a. The client suffers an injury as a result of the defendant’s actions or inactions.
i. In MVA, Police may be called to make a report and/or pics of the accident may be taken.
ii. In Premises, Incident Report may be generated and/or pictures of the hazard may be taken.
a. Client (or client’s attorney) calls or emails the defendant’s insurance company to make a claim and advise them that they are injured as a result of the accident.
b. In MVA, client may also file a claim with their own insurance company via the UIM (Underinsured Motorist) coverage portion of their own policy.
i. UIM coverage is used when the defendant’s policy limits are too low to properly compensate for the accident.
ii. The amount of insurance for the accident is higher than the defendant’s policy and the client’s own UIM policy. THEY DO NOT STACK IN CA!
a. Typically, the client will begin medical treatment immediately following the accident.
i. Client may pay for treatment in various ways.
1. Health insurance
2. Auto medical pay
3. Cash Pay (cash price medical funding)
a. Client pays for the treatment out of pocket or uses a funding company to pay for the treatment.
a. Medical Provider performs the treatment in exchange for a lien in the settlement proceeds.
b. Paid at settlement, no upfront.
(as soon as today!)
Action Filed Litigation
a. If the claim cannot be resolved directly with the insurance company, within 2 years after the accident date the client needs to file a formal lawsuit against the defendant in court.
i. Typically filed in the jurisdiction where the accident occurred.
ii. The Complaint sets forth the nature of the case and what the client plans to prove through the litigation process.
iii. Defendant is assigned an attorney picked by the insurance company and the insurance company is responsible for defending the defendant.
1. Discovery is the fact-finding portion of litigation. Both parties in the case request and exchange information, interview witnesses and perform inspections/investigations of the incident in order to find evidence that will help their case.
ii. Motion Practice
1. Both parties draft documents in an attempt to get the judge to decide a specific thing in their favor. Some examples are: keeping certain evidence out of trial, keeping a witness from testifying, deciding the case based on all available facts (Motion for Summary judgment), etc.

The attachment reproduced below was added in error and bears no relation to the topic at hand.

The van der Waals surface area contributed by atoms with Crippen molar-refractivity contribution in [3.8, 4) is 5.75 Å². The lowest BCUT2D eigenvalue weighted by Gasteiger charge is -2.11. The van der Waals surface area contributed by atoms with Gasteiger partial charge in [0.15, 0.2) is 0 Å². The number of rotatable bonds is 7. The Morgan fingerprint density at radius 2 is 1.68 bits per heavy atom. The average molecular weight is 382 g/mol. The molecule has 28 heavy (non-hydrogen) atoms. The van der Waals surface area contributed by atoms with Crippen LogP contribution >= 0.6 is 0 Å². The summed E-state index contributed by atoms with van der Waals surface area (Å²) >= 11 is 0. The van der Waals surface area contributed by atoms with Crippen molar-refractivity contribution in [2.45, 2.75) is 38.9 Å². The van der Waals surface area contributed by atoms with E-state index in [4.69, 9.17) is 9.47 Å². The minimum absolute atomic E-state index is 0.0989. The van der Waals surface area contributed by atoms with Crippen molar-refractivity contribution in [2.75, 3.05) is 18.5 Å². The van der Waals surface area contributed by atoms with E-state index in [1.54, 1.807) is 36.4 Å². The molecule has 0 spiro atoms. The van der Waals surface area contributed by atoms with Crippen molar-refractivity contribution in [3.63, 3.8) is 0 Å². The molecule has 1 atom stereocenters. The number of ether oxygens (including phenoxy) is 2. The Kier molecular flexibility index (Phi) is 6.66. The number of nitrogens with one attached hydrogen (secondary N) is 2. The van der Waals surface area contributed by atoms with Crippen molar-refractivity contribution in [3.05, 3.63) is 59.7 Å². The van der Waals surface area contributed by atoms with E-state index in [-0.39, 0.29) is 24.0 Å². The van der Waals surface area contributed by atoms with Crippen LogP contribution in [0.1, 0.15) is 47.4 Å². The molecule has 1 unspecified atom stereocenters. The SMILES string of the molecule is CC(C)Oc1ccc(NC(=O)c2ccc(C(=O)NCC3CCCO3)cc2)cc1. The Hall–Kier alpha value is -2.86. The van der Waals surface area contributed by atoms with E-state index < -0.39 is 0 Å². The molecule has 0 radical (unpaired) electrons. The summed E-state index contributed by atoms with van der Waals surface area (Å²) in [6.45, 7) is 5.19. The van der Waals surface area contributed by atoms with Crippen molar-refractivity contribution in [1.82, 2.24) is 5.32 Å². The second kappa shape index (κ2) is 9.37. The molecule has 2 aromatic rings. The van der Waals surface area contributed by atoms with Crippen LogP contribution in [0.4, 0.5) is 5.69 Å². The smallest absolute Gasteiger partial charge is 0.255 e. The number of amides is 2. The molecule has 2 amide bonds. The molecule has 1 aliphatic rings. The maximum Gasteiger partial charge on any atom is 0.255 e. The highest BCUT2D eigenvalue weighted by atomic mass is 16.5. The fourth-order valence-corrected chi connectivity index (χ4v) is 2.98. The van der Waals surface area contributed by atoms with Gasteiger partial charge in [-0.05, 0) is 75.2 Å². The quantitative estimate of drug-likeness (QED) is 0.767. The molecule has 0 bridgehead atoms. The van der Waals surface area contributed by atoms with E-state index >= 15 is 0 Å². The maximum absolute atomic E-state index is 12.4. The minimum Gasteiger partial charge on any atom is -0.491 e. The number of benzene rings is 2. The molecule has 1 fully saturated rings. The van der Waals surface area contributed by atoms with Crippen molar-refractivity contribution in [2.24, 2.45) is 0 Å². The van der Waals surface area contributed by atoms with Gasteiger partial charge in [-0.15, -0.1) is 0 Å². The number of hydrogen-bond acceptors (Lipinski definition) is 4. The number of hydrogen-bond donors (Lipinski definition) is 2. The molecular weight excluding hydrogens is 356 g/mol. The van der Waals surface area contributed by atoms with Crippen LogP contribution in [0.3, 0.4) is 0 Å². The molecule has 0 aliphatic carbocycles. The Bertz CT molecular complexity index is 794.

1. Typically, once discovery is complete the parties will attempt to resolve the claim through mediation. Mediation is when the parties present their cases to a third party and try to come to an agreement on how much the case should be worth. Mediation helps avoid costly trials and is an efficient way to resolve claims.
c. Trial (Case Cost Funding/Trial Funding)
i. Though most cases will settle, a few go all the way to trial. Trial is the formal presentation of the case by the parties in front of a jury and/or judge.
ii. Verdict – The decision made by the jury and/or judge at the conclusion of the trial as to how much the client should be compensated.
d. Post-Trial Motions/Appeals (Appellate Funding)
i. Even after the verdict is rendered, the party who is not satisfied can attempt to change the verdict if there was something that occurred during the litigation and/or trial process that was not proper and affected the outcomes of the case.
i. Once the verdict is final or the case is settled, the insurance company writes a check to the plaintiff’s law firm and the lawyer is responsible for distributing the money to the interested parties. The funds are distributed in the following order:
1. Attorney Fees (Attorney usually gets 33-45% of total)
2. Costs (costs that attorney spent are reimbursed to attorney)
3. Statutory lienholders (workers comp, child support, disability, etc)
4. Medical lien holders (Medical providers or medical lien buyers)
5. Client and funding companies.